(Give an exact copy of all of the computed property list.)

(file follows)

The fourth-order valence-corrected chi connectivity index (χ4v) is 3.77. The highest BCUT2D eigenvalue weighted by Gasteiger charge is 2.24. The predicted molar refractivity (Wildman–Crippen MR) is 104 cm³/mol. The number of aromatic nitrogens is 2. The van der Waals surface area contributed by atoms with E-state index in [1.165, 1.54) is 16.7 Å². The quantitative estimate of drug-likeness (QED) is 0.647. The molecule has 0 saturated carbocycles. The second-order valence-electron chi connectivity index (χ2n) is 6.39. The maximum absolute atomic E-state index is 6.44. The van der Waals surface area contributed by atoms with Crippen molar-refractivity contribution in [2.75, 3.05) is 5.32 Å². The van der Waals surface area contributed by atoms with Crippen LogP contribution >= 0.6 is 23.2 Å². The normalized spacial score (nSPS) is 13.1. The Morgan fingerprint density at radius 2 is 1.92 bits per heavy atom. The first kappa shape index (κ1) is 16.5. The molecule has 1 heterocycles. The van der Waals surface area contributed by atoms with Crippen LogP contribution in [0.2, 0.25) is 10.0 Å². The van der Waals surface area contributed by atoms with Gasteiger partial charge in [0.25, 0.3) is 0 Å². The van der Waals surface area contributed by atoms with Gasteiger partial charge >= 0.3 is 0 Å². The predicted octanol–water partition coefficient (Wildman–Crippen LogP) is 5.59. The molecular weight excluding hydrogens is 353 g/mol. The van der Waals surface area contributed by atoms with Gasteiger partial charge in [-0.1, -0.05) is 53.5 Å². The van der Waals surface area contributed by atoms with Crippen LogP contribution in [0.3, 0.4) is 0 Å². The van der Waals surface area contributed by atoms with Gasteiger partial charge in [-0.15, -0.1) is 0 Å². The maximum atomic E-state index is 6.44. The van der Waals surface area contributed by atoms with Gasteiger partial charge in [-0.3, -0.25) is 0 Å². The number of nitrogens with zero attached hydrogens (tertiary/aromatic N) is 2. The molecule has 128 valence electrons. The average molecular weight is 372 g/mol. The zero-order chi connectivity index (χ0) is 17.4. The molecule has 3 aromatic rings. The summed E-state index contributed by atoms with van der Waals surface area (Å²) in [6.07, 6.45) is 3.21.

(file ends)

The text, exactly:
The fourth-order valence-corrected chi connectivity index (χ4v) is 3.77. The highest BCUT2D eigenvalue weighted by Gasteiger charge is 2.24. The predicted molar refractivity (Wildman–Crippen MR) is 104 cm³/mol. The number of aromatic nitrogens is 2. The van der Waals surface area contributed by atoms with E-state index in [1.165, 1.54) is 16.7 Å². The quantitative estimate of drug-likeness (QED) is 0.647. The molecule has 0 saturated carbocycles. The second-order valence-electron chi connectivity index (χ2n) is 6.39. The maximum absolute atomic E-state index is 6.44. The van der Waals surface area contributed by atoms with Crippen molar-refractivity contribution in [2.75, 3.05) is 5.32 Å². The van der Waals surface area contributed by atoms with Crippen LogP contribution >= 0.6 is 23.2 Å². The normalized spacial score (nSPS) is 13.1. The Morgan fingerprint density at radius 2 is 1.92 bits per heavy atom. The first kappa shape index (κ1) is 16.5. The molecule has 1 heterocycles. The van der Waals surface area contributed by atoms with Crippen LogP contribution in [0.2, 0.25) is 10.0 Å². The van der Waals surface area contributed by atoms with Gasteiger partial charge in [0.25, 0.3) is 0 Å². The van der Waals surface area contributed by atoms with Gasteiger partial charge >= 0.3 is 0 Å². The predicted octanol–water partition coefficient (Wildman–Crippen LogP) is 5.59. The molecular weight excluding hydrogens is 353 g/mol. The van der Waals surface area contributed by atoms with Gasteiger partial charge in [-0.1, -0.05) is 53.5 Å². The van der Waals surface area contributed by atoms with Crippen LogP contribution in [0.3, 0.4) is 0 Å². The van der Waals surface area contributed by atoms with Gasteiger partial charge in [-0.15, -0.1) is 0 Å². The maximum atomic E-state index is 6.44. The van der Waals surface area contributed by atoms with Gasteiger partial charge in [-0.3, -0.25) is 0 Å². The number of nitrogens with zero attached hydrogens (tertiary/aromatic N) is 2. The molecule has 128 valence electrons. The average molecular weight is 372 g/mol. The zero-order chi connectivity index (χ0) is 17.4. The molecule has 3 aromatic rings. The summed E-state index contributed by atoms with van der Waals surface area (Å²) in [6.07, 6.45) is 3.21.